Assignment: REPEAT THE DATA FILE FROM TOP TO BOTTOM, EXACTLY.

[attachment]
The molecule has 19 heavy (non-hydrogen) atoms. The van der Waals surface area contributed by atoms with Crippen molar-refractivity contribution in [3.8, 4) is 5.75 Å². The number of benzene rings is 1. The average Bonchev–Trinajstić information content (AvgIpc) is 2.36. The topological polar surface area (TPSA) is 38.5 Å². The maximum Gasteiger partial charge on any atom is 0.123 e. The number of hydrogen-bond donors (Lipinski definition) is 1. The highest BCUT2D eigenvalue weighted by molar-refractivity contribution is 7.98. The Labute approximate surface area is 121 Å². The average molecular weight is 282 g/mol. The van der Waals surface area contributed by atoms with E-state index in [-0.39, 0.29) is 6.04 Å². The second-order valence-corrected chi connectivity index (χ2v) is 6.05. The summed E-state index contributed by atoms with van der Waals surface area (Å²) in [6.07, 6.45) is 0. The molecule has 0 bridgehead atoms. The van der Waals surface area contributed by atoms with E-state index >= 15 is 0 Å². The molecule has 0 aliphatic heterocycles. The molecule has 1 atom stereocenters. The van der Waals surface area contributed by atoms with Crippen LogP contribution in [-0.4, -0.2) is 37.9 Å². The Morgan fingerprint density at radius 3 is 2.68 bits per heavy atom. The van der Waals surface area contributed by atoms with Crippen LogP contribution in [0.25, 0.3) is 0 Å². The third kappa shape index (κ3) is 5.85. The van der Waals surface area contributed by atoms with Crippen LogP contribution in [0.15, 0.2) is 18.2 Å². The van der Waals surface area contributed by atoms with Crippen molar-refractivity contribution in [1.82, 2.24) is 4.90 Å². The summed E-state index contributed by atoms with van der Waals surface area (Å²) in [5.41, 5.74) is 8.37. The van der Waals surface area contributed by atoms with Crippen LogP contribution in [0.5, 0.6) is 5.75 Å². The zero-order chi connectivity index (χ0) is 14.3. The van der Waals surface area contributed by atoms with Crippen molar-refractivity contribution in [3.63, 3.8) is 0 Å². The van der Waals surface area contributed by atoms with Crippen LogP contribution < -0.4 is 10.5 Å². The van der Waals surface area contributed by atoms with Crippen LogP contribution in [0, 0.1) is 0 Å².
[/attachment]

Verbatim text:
The molecule has 19 heavy (non-hydrogen) atoms. The van der Waals surface area contributed by atoms with Crippen molar-refractivity contribution in [3.8, 4) is 5.75 Å². The number of benzene rings is 1. The average Bonchev–Trinajstić information content (AvgIpc) is 2.36. The topological polar surface area (TPSA) is 38.5 Å². The maximum Gasteiger partial charge on any atom is 0.123 e. The number of hydrogen-bond donors (Lipinski definition) is 1. The highest BCUT2D eigenvalue weighted by molar-refractivity contribution is 7.98. The Labute approximate surface area is 121 Å². The average molecular weight is 282 g/mol. The van der Waals surface area contributed by atoms with E-state index in [-0.39, 0.29) is 6.04 Å². The second-order valence-corrected chi connectivity index (χ2v) is 6.05. The summed E-state index contributed by atoms with van der Waals surface area (Å²) in [6.07, 6.45) is 0. The molecule has 0 bridgehead atoms. The van der Waals surface area contributed by atoms with E-state index >= 15 is 0 Å². The molecule has 0 aliphatic heterocycles. The molecule has 1 atom stereocenters. The van der Waals surface area contributed by atoms with Crippen LogP contribution in [-0.4, -0.2) is 37.9 Å². The Morgan fingerprint density at radius 3 is 2.68 bits per heavy atom. The van der Waals surface area contributed by atoms with Crippen LogP contribution in [0.25, 0.3) is 0 Å². The third kappa shape index (κ3) is 5.85. The van der Waals surface area contributed by atoms with Crippen LogP contribution in [0.15, 0.2) is 18.2 Å². The van der Waals surface area contributed by atoms with Crippen molar-refractivity contribution in [1.82, 2.24) is 4.90 Å². The summed E-state index contributed by atoms with van der Waals surface area (Å²) in [5.41, 5.74) is 8.37. The van der Waals surface area contributed by atoms with Crippen LogP contribution in [0.5, 0.6) is 5.75 Å². The zero-order chi connectivity index (χ0) is 14.3. The van der Waals surface area contributed by atoms with Crippen molar-refractivity contribution in [3.63, 3.8) is 0 Å². The van der Waals surface area contributed by atoms with Crippen LogP contribution < -0.4 is 10.5 Å². The van der Waals surface area contributed by atoms with Crippen LogP contribution in [0, 0.1) is 0 Å².